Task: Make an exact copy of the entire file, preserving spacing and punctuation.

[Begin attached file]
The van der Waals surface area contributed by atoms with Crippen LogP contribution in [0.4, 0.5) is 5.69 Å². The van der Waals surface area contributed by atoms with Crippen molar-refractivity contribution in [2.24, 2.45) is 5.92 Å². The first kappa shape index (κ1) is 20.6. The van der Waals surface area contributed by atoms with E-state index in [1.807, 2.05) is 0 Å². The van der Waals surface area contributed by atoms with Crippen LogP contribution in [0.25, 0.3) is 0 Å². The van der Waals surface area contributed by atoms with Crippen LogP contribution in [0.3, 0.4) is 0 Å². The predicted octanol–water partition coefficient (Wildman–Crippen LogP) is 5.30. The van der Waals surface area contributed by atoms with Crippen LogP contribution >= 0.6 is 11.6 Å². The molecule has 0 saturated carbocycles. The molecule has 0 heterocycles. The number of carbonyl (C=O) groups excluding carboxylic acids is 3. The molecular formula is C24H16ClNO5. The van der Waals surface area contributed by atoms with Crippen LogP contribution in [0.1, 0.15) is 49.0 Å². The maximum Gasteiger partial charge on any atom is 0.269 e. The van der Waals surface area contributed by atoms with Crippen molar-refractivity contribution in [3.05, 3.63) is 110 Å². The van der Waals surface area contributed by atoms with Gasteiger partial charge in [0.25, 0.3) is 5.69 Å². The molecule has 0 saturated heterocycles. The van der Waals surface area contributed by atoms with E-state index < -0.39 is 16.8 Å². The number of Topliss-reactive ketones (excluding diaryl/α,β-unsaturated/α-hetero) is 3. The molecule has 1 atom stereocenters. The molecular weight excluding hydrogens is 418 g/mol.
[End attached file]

The van der Waals surface area contributed by atoms with Crippen LogP contribution in [0.4, 0.5) is 5.69 Å². The van der Waals surface area contributed by atoms with Crippen molar-refractivity contribution in [2.24, 2.45) is 5.92 Å². The first kappa shape index (κ1) is 20.6. The van der Waals surface area contributed by atoms with E-state index in [1.807, 2.05) is 0 Å². The van der Waals surface area contributed by atoms with Crippen LogP contribution in [0.25, 0.3) is 0 Å². The van der Waals surface area contributed by atoms with Crippen LogP contribution in [0.3, 0.4) is 0 Å². The predicted octanol–water partition coefficient (Wildman–Crippen LogP) is 5.30. The van der Waals surface area contributed by atoms with Crippen LogP contribution >= 0.6 is 11.6 Å². The molecule has 0 saturated carbocycles. The molecule has 0 heterocycles. The number of carbonyl (C=O) groups excluding carboxylic acids is 3. The molecular formula is C24H16ClNO5. The van der Waals surface area contributed by atoms with Crippen LogP contribution in [0.1, 0.15) is 49.0 Å². The maximum Gasteiger partial charge on any atom is 0.269 e. The van der Waals surface area contributed by atoms with Crippen molar-refractivity contribution in [3.05, 3.63) is 110 Å². The van der Waals surface area contributed by atoms with Gasteiger partial charge in [0.25, 0.3) is 5.69 Å². The molecule has 0 saturated heterocycles. The van der Waals surface area contributed by atoms with E-state index < -0.39 is 16.8 Å². The number of Topliss-reactive ketones (excluding diaryl/α,β-unsaturated/α-hetero) is 3. The molecule has 1 atom stereocenters. The molecular weight excluding hydrogens is 418 g/mol.